Bluesbreakers: The Rhythm Shakers

“I started singing when I was about five or six, perhaps younger, and would sing along to Selena around the house. The more my parents told me to shut up, the louder I sang,” says Marlene Perez, the fiery frontwoman of Los Angeles band The Rhythm Shakers.

While her first inspiration was the Mexican- American pop star Selena, Perez and The Rhythm Shakers blast out red-hot rockabilly and R&B. “The band got together by accident really,” says Perez. “Victor [Mendez, bassist] and I were at our friend’s house one day and he had recording equipment in his room, so we decided to mess around with some covers.”

Victor played the tracks to Reb Kennedy, founder of Wild Records, and they were off and running. They released their debut album Flipsville! in 2009 followed by Voodoo in 2014. The Rhythm Shakers’ musical assault is positively ferocious and the sleeve notes for Voodoo give special thanks to the people who inspired Perez, because they “pissed her off enough to write songs about them.”

“I’m very happy even though it sounds like I hate everything through my lyrics. Writing helps me release aggression,” explains Perez. “Victor helps me with concepts or ideas and I come up with scenarios in my head. Victor has also written a few songs and I just change a word or two. He writes full songs and I write lyrics over them. He has also written full songs that are pretty incredible. The first time he played Leaving Me as I read the lyrics, I cried. It was beautiful. I’m very fortunate to have him in my life.”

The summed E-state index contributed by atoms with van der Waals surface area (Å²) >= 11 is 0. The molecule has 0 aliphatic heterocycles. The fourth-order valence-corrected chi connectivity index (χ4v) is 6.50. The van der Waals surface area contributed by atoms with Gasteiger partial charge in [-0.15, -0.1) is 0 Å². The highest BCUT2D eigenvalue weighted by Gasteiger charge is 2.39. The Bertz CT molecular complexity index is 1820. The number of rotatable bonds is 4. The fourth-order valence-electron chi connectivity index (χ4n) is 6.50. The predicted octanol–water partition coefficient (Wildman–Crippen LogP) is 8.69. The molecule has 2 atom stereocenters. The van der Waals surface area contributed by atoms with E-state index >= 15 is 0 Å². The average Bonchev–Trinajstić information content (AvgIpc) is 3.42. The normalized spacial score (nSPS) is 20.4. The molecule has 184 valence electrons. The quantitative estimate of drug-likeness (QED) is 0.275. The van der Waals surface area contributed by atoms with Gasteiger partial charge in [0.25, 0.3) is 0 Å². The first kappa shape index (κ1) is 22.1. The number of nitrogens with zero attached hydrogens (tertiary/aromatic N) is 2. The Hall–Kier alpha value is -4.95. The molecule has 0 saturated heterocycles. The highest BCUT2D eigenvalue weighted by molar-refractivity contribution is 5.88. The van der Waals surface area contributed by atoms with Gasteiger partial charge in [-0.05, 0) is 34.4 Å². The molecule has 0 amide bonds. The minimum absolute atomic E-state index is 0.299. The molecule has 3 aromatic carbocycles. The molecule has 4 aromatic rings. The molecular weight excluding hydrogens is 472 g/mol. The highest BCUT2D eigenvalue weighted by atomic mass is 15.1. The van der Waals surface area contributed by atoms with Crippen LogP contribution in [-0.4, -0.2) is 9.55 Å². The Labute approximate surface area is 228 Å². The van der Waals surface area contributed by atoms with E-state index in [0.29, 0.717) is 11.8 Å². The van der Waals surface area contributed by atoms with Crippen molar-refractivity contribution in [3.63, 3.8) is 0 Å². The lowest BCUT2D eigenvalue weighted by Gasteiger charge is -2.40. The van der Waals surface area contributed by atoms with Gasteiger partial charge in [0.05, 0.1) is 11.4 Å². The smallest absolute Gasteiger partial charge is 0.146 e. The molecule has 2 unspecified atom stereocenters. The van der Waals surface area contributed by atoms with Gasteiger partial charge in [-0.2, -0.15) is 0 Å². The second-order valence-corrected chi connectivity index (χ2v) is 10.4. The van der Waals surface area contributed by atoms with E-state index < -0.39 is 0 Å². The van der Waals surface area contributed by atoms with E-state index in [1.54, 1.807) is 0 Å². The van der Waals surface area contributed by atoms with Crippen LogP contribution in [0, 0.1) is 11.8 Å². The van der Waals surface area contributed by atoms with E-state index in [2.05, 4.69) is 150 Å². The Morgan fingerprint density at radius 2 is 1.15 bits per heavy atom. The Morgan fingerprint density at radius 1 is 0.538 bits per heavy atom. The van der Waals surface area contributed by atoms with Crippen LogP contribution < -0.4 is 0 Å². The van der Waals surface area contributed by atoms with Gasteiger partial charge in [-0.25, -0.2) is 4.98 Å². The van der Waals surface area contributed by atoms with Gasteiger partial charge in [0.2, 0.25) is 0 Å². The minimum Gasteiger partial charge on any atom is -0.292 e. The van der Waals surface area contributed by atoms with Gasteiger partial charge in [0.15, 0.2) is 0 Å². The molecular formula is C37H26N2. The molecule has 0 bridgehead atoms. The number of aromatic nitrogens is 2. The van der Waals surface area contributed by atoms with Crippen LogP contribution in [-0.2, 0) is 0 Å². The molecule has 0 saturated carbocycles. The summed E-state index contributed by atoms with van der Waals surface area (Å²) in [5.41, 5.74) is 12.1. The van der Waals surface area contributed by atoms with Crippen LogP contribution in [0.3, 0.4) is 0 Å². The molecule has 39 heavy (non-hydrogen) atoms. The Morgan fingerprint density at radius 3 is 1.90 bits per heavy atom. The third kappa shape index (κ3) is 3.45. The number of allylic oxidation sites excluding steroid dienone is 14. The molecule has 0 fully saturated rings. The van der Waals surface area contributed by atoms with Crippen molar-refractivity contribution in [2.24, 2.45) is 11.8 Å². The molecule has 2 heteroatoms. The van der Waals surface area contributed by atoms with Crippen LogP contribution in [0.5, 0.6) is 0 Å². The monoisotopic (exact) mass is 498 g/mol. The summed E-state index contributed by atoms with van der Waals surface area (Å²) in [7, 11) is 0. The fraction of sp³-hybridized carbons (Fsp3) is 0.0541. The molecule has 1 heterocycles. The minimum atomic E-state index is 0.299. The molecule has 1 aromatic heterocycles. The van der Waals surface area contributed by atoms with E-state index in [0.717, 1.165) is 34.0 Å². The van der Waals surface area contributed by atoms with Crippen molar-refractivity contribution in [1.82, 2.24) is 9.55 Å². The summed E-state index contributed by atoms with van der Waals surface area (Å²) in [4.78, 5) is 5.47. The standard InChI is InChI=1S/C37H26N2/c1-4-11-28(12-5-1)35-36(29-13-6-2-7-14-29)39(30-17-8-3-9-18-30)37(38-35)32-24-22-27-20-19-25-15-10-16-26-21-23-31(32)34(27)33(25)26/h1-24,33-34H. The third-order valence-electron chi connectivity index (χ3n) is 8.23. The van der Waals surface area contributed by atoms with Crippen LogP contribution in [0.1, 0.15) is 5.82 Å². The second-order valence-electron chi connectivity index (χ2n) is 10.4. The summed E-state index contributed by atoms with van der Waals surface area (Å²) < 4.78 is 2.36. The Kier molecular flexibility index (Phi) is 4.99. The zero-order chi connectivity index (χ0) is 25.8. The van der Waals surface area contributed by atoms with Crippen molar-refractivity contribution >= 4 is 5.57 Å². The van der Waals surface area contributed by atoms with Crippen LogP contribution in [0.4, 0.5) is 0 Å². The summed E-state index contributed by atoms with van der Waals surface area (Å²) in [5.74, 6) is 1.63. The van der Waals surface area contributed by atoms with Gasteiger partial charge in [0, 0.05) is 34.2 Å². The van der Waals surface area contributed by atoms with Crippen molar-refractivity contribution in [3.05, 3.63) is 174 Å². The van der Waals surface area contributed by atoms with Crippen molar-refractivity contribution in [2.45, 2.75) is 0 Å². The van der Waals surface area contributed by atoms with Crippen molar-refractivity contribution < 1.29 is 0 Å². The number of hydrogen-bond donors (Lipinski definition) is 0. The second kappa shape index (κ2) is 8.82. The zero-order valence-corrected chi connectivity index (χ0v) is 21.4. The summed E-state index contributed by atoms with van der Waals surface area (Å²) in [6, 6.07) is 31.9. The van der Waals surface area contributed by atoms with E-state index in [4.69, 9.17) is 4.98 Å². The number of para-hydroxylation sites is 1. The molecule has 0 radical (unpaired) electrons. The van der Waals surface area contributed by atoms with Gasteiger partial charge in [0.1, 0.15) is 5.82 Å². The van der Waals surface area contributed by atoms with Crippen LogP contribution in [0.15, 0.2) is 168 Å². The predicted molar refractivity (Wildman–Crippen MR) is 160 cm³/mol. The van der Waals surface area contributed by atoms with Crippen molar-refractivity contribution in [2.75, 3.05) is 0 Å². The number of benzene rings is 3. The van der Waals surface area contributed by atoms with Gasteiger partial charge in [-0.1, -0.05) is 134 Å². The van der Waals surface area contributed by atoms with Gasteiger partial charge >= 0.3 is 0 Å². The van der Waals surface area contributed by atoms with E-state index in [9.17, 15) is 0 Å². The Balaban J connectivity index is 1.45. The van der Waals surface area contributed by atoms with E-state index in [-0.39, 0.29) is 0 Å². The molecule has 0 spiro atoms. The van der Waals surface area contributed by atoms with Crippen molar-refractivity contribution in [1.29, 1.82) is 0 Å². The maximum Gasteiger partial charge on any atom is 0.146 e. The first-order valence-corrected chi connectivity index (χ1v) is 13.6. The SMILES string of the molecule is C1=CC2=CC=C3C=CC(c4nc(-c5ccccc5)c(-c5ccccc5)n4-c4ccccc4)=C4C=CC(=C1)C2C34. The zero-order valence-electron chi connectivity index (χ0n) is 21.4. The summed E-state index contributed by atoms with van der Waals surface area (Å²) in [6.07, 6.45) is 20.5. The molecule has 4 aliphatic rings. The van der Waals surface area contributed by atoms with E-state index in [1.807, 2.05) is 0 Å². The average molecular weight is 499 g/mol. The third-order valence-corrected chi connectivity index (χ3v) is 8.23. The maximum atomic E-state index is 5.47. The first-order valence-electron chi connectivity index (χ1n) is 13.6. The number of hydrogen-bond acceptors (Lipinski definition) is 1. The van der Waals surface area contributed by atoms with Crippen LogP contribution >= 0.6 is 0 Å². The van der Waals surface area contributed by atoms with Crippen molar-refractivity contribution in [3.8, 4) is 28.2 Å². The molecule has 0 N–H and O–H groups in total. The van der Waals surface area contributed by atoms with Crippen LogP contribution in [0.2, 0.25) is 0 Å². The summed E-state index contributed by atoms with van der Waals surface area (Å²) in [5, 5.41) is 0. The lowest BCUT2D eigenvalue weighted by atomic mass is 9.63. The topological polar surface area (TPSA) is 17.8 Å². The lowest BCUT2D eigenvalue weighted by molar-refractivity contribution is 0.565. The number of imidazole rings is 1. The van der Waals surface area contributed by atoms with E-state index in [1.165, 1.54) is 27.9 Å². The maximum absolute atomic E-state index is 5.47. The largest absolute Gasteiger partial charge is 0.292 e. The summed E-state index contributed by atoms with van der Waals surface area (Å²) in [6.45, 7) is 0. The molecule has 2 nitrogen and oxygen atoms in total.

Flipsville! and Voodoo were recorded direct to tape in the Wild Records studio in Hollywood. “It records the raw, intense energy that digital can’t capture. There’s something about recording on tape that’s very special,” says Perez. A new album, Panic, will have arrived by the time this interview goes to press, so expect more fireworks from the powerhouse singer. “I felt a lot more comfortable toughening up my voice and just letting go,” she says. “I’ve learned to know the capabilities of my growl and to not be afraid of not sounding like a woman all the time.”

The Rhythm Shakers have exceeded all of Perez’s expectations. “We’ve done so much in seven years,” she says. “We’ve opened for many big names and people we look up to like Barbara Lynn, Imelda May, Los Lobos and Wanda Jackson. Jeff Beck attended one of our UK shows and had a private jam session with us; Jeff on guitar and Victor on bass while I sang. Most meaningful has been all the love and support we’ve received everywhere we’ve travelled to, we have always been grateful for that. Everything that has come our way has been a highlight since this little band started accidentally, and we never intended it to go anywhere.”


“I love people like The Cramps, Ronnie Dawson, Selena, Karen O, Imelda May, The Sonics… And Selena really was a great influence in life. She had such wonderful charisma and amazing energy that I didn’t even understand as a child, but it drew me to want to sing and dance.”

Panic is out now via Wild Records.

David West

After starting his writing career covering the unforgiving world of MMA, David moved into music journalism at Rhythm magazine, interviewing legends of the drum kit including Ginger Baker and Neil Peart. A regular contributor to Prog, he’s written for Metal Hammer, The Blues, Country Music Magazine and more. The author of Chasing Dragons: An Introduction To The Martial Arts Film, David shares his thoughts on kung fu movies in essays and videos for 88 Films, Arrow Films, and Eureka Entertainment. He firmly believes Steely Dan’s Reelin’ In The Years is the tuniest tune ever tuned.